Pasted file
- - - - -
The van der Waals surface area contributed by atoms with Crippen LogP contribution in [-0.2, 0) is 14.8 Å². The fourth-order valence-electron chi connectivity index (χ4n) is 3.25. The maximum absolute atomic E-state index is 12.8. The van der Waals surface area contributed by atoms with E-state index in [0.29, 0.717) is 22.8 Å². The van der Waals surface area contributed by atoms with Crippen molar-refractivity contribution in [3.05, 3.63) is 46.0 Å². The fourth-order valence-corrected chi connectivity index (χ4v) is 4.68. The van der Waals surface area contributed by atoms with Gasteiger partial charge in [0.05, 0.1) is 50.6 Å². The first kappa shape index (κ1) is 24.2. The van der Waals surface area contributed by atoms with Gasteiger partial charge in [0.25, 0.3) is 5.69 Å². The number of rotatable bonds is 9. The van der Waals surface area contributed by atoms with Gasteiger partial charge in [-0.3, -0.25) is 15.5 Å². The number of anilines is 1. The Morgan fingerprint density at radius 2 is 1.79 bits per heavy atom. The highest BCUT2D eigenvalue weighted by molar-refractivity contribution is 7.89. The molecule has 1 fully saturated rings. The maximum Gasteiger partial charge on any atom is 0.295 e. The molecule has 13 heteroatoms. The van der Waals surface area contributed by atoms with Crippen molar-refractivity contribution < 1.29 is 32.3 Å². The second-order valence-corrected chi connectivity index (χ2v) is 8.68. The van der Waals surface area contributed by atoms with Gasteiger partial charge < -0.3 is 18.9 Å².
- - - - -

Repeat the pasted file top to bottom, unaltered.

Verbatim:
The van der Waals surface area contributed by atoms with Crippen LogP contribution in [-0.2, 0) is 14.8 Å². The fourth-order valence-electron chi connectivity index (χ4n) is 3.25. The maximum absolute atomic E-state index is 12.8. The van der Waals surface area contributed by atoms with E-state index in [0.29, 0.717) is 22.8 Å². The van der Waals surface area contributed by atoms with Crippen molar-refractivity contribution in [3.05, 3.63) is 46.0 Å². The fourth-order valence-corrected chi connectivity index (χ4v) is 4.68. The van der Waals surface area contributed by atoms with Gasteiger partial charge in [0.05, 0.1) is 50.6 Å². The first kappa shape index (κ1) is 24.2. The van der Waals surface area contributed by atoms with Gasteiger partial charge in [0.25, 0.3) is 5.69 Å². The number of rotatable bonds is 9. The van der Waals surface area contributed by atoms with Gasteiger partial charge in [-0.3, -0.25) is 15.5 Å². The number of anilines is 1. The Morgan fingerprint density at radius 2 is 1.79 bits per heavy atom. The highest BCUT2D eigenvalue weighted by molar-refractivity contribution is 7.89. The molecule has 1 fully saturated rings. The maximum Gasteiger partial charge on any atom is 0.295 e. The molecule has 13 heteroatoms. The van der Waals surface area contributed by atoms with Crippen molar-refractivity contribution < 1.29 is 32.3 Å². The second-order valence-corrected chi connectivity index (χ2v) is 8.68. The van der Waals surface area contributed by atoms with Gasteiger partial charge < -0.3 is 18.9 Å².